Sharing Scripture for August 29 – September 4, 2021
This is a tool for you to use if you lead a Sabbath School (SS) class or small group. It is keyed to the Bible texts used in the current week’s Adult SS lesson and includes a brief story from current news you can use to introduce the discussion and then a series of discussion questions in a relational pattern designed to build fellowship and spiritual reflection.
For use: August 29 – September 4, 2021
Texts: Genesis 1:26, 27; Genesis 9:6; 2 Peter 2:19; Romans 6:1–7; Exodus 19:6; John 5:7–16
As COVID-19 cases spike, especially with the Delta variant lurking around seemingly every corner, all eyes turn to healthcare workers once again. But sadly, many of them are leaving their profession due to burnout.
Fortunately, Sparrow Hospital’s Chief Nursing Officer, Amy Brown, checks in on her nursing staff to see if they are getting enough R&R. “How are you sleeping?” “Are you getting anything to eat?” and “How can we help?” top the list of questions she often asks them, but her affirmations for the team go beyond verbalizing concerns for their health. At Sparrow Hospital, exhausted healthcare workers can relax with a massage and some snacks in the Lavender Room. But perhaps most importantly, Brown finds that reminding them of their calling can be the greatest motivator.
Interestingly enough, Brown’s approach to R&R oddly mirrors the divine plan for regular rest laid before us in God’s Word. The Sabbath was to be the ultimate form of R&R, better than any Lavender Room this world can offer. It is on this day that we may rest from labor and reconnect with God. But of course, the Sabbath was also designed with a greater purpose.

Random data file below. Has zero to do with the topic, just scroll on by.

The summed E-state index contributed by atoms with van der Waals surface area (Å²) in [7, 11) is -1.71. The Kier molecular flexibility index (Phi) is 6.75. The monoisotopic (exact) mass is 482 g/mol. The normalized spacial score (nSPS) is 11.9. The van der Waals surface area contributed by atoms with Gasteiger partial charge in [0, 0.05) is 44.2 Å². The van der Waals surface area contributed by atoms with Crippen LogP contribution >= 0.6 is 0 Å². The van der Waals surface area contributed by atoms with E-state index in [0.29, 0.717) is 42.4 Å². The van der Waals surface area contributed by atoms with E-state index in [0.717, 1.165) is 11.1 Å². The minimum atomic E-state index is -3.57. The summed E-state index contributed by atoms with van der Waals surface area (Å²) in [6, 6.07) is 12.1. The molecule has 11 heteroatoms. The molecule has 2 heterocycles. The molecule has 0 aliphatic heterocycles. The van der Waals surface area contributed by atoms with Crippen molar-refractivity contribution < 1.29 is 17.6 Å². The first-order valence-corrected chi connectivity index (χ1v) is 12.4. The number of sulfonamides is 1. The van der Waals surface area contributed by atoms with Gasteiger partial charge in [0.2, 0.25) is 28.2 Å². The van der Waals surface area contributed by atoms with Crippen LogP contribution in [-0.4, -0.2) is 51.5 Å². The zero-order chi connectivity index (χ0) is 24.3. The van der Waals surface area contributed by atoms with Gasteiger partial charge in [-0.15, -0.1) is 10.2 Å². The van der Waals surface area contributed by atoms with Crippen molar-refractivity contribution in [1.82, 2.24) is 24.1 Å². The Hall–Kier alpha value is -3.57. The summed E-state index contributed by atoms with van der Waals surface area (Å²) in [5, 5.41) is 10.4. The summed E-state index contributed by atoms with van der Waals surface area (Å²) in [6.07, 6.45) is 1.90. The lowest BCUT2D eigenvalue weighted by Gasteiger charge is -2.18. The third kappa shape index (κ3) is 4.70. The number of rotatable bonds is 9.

As we see in John 5:1-11, Jesus, although likely physically tired from his travels, healed a man on the Sabbath. In another instance, Jesus healed a withered hand, declaring it lawful to do good on the Sabbath, and then proceeded to heal a multitude more! (Matthew 12:9-15)
By no means was Jesus saying that we should be slaves to working on the Sabbath, but that when we honor the true meaning of the Sabbath, the Sabbath becomes an outward sign that we belong to God. And if Jesus can find a holy purpose to break physical rest in pursuit of spiritual rest, joy, and fulfillment, then so can those made in Jesus’ image.
Connecting: Where do you draw the line between doing good on the Sabbath and using that as an excuse to pursue one’s own pleasures on the Sabbath?
Sharing: What makes the Sabbath so special to you?
- Sleep and rest
- Communion with God and/or other believers
- It’s a day to admire creation
- It’s a day to thank God for deliverance from Egypt and other evils
- It’s the day I get to best reflect God’s character
Applying: Do you know someone who struggles accepting the idea that it’s lawful to do good on the Sabbath? If you feel comfortable doing so, pray for the Spirit to assist you in attempting a kind gesture for that person (or another person in need) on an upcoming Sabbath.
Valuing: Is preparing food on the Sabbath a sin? Compare Exodus 16:1-30 with Matthew 12:1-8. What makes the difference between the two scenarios? Take time to reflect on how you honor the Sabbath, and pray that your intentions are always aligned with the guidance of the Spirit.
~ Stefani Leeper
Photo credit: https://bensonbaptist.org/zoom/